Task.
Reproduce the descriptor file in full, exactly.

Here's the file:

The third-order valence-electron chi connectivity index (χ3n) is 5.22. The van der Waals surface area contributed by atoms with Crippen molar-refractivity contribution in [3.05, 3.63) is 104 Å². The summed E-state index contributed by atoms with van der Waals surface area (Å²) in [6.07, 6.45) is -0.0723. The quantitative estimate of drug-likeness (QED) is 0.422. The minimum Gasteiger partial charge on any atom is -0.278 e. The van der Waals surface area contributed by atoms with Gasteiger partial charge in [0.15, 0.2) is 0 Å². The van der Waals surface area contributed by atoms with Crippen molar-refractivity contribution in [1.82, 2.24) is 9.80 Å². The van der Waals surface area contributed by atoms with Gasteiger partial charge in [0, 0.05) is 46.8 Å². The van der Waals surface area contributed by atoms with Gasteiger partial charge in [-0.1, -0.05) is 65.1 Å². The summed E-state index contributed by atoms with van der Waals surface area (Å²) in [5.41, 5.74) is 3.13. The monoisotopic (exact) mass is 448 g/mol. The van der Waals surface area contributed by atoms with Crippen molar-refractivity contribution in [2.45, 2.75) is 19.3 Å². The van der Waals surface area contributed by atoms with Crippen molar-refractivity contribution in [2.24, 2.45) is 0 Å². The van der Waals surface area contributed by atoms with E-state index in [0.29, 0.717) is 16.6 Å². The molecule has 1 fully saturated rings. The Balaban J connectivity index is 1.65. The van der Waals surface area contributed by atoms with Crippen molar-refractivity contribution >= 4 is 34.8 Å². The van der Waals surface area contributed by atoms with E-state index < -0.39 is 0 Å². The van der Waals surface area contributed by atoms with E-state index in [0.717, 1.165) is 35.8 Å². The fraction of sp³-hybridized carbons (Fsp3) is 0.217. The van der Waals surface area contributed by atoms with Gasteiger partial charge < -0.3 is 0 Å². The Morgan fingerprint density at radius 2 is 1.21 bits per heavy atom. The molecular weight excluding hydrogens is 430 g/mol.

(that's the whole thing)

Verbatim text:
The third-order valence-electron chi connectivity index (χ3n) is 5.22. The van der Waals surface area contributed by atoms with Crippen molar-refractivity contribution in [3.05, 3.63) is 104 Å². The summed E-state index contributed by atoms with van der Waals surface area (Å²) in [6.07, 6.45) is -0.0723. The quantitative estimate of drug-likeness (QED) is 0.422. The minimum Gasteiger partial charge on any atom is -0.278 e. The van der Waals surface area contributed by atoms with Gasteiger partial charge in [0.15, 0.2) is 0 Å². The van der Waals surface area contributed by atoms with Crippen molar-refractivity contribution in [1.82, 2.24) is 9.80 Å². The van der Waals surface area contributed by atoms with Gasteiger partial charge in [0, 0.05) is 46.8 Å². The van der Waals surface area contributed by atoms with Gasteiger partial charge in [-0.1, -0.05) is 65.1 Å². The summed E-state index contributed by atoms with van der Waals surface area (Å²) in [5.41, 5.74) is 3.13. The monoisotopic (exact) mass is 448 g/mol. The van der Waals surface area contributed by atoms with Crippen molar-refractivity contribution in [2.45, 2.75) is 19.3 Å². The van der Waals surface area contributed by atoms with Crippen molar-refractivity contribution in [2.24, 2.45) is 0 Å². The van der Waals surface area contributed by atoms with E-state index in [0.29, 0.717) is 16.6 Å². The molecule has 1 fully saturated rings. The Balaban J connectivity index is 1.65. The van der Waals surface area contributed by atoms with Crippen molar-refractivity contribution >= 4 is 34.8 Å². The van der Waals surface area contributed by atoms with E-state index < -0.39 is 0 Å². The van der Waals surface area contributed by atoms with E-state index in [0.717, 1.165) is 35.8 Å². The fraction of sp³-hybridized carbons (Fsp3) is 0.217. The van der Waals surface area contributed by atoms with Gasteiger partial charge < -0.3 is 0 Å². The Morgan fingerprint density at radius 2 is 1.21 bits per heavy atom. The molecular weight excluding hydrogens is 430 g/mol.